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Authenticity: Our New Policy
Posted on August 5th 2014
Last month we had a complaint from one of our bloggers that someone was commenting on her post using a pseudonym, with the purpose as she believed of improving another blogger’s reputation.
This prompted some digging on our part of that commenter, who had registered as all commenters are required to do based on an email address. This same commenter referred to the post and its comment on a Twitter account of the same name, also has a Twitter following and appears to be active on Twitter. Interestingly, however, this same persona appears in LinkedIn with only one connection.
We sent an email to commenter to verify the identity and we also sent a direct message to the commenter’s Twitter account. We received a message back by email from the commenter, who said that he or she would not be commenting further. In a follow email, we asked the commenter to verify his or her identity. That email has not been answered.
Why do I bring this up? Or even care? There are and will continue to be alias, fake or even anonymous accounts on the web. I used a pseudonym myself in the early days of blogging: I was working for a major corporation and blogging about the invasion of Iraq in 2003 and didn’t want my negative stance to threaten my job. But now that I’m in charge of publishing company whose reputation is held together by a commitment to transparency and authenticity, use of a fake name or pseudonym, particularly for purposes of improving one’s own or another person’s reputation, is a practice that we won’t allow.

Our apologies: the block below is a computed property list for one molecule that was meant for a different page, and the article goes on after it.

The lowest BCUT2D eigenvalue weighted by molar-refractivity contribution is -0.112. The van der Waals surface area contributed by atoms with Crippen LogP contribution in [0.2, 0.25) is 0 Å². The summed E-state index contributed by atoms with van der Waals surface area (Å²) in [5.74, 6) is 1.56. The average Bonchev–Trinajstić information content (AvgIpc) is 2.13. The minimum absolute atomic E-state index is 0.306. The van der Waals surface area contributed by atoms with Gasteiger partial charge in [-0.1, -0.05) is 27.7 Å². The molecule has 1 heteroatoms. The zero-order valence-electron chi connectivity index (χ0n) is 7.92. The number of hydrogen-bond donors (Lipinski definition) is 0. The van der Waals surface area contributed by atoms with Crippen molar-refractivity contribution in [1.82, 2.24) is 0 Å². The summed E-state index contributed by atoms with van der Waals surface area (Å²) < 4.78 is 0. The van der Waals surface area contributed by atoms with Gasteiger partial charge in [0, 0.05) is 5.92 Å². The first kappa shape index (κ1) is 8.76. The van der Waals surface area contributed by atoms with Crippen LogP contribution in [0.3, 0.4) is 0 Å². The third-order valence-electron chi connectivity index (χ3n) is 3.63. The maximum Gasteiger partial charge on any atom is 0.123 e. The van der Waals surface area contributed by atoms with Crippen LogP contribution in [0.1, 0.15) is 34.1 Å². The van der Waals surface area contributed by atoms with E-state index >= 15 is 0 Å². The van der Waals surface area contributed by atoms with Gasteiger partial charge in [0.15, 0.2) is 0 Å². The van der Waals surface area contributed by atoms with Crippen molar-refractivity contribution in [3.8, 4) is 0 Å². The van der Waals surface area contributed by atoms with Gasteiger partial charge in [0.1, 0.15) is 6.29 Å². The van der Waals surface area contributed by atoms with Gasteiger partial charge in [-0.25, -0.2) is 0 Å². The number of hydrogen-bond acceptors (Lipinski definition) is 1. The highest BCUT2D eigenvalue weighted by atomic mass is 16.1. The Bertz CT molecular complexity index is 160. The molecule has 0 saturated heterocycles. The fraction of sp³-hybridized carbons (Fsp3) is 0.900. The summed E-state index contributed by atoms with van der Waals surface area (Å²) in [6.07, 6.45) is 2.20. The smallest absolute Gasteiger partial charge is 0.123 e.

So be warned: while it is impossible for us to track all the comments we get back to a legitimate source, when we do find reason to doubt that a commenter is using his or her own name and is a consistent persona, we will investigate the source and ask for confirmation of identity. If this is not provided within a reasonable amount of time, then we will “out” that persona on our site.
We will list the name you use as a commenter, your email address and your Twitter account if we find a match. We will post a comment below yours that indicates that we have reason to believe that this comment source in not authentic. And we will remove your ability to comment automatically as a “trusted” commenter.
authenticity / shutterstock